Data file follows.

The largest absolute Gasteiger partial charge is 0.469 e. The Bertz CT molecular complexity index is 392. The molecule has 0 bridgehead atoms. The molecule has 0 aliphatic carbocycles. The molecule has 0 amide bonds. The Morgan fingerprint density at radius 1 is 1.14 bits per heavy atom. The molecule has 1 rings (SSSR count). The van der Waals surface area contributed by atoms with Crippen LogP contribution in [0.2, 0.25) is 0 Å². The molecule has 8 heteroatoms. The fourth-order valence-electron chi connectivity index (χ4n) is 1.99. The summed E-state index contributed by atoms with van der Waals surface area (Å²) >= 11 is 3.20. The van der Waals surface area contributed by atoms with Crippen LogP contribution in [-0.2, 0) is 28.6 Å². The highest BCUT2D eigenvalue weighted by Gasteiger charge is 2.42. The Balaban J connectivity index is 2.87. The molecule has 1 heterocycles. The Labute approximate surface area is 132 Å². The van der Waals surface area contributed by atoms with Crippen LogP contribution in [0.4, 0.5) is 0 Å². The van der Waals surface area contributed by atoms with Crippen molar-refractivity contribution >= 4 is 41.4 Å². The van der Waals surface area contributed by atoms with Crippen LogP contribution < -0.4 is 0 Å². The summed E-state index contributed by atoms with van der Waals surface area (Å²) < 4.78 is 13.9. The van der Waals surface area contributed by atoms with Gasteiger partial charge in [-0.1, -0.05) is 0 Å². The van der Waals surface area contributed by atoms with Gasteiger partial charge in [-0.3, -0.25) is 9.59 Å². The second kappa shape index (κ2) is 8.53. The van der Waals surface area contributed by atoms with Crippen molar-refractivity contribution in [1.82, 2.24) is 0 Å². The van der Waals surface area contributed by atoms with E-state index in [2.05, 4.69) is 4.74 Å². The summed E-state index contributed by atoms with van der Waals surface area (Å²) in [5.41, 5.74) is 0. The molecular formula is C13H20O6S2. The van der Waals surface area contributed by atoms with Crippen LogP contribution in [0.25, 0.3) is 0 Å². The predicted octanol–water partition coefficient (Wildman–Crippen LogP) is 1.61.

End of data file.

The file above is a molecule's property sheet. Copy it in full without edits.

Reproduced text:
The largest absolute Gasteiger partial charge is 0.469 e. The Bertz CT molecular complexity index is 392. The molecule has 0 bridgehead atoms. The molecule has 0 aliphatic carbocycles. The molecule has 0 amide bonds. The Morgan fingerprint density at radius 1 is 1.14 bits per heavy atom. The molecule has 1 rings (SSSR count). The van der Waals surface area contributed by atoms with Crippen LogP contribution in [0.2, 0.25) is 0 Å². The molecule has 8 heteroatoms. The fourth-order valence-electron chi connectivity index (χ4n) is 1.99. The summed E-state index contributed by atoms with van der Waals surface area (Å²) >= 11 is 3.20. The van der Waals surface area contributed by atoms with Crippen LogP contribution in [-0.2, 0) is 28.6 Å². The highest BCUT2D eigenvalue weighted by Gasteiger charge is 2.42. The Balaban J connectivity index is 2.87. The molecule has 1 heterocycles. The Labute approximate surface area is 132 Å². The van der Waals surface area contributed by atoms with Crippen LogP contribution in [0.4, 0.5) is 0 Å². The van der Waals surface area contributed by atoms with Crippen molar-refractivity contribution >= 4 is 41.4 Å². The van der Waals surface area contributed by atoms with Crippen LogP contribution < -0.4 is 0 Å². The summed E-state index contributed by atoms with van der Waals surface area (Å²) < 4.78 is 13.9. The van der Waals surface area contributed by atoms with Gasteiger partial charge in [-0.1, -0.05) is 0 Å². The van der Waals surface area contributed by atoms with Gasteiger partial charge in [-0.3, -0.25) is 9.59 Å². The second kappa shape index (κ2) is 8.53. The van der Waals surface area contributed by atoms with Crippen molar-refractivity contribution in [1.82, 2.24) is 0 Å². The van der Waals surface area contributed by atoms with E-state index in [2.05, 4.69) is 4.74 Å². The summed E-state index contributed by atoms with van der Waals surface area (Å²) in [5.41, 5.74) is 0. The molecular formula is C13H20O6S2. The van der Waals surface area contributed by atoms with Crippen LogP contribution in [0.25, 0.3) is 0 Å². The predicted octanol–water partition coefficient (Wildman–Crippen LogP) is 1.61.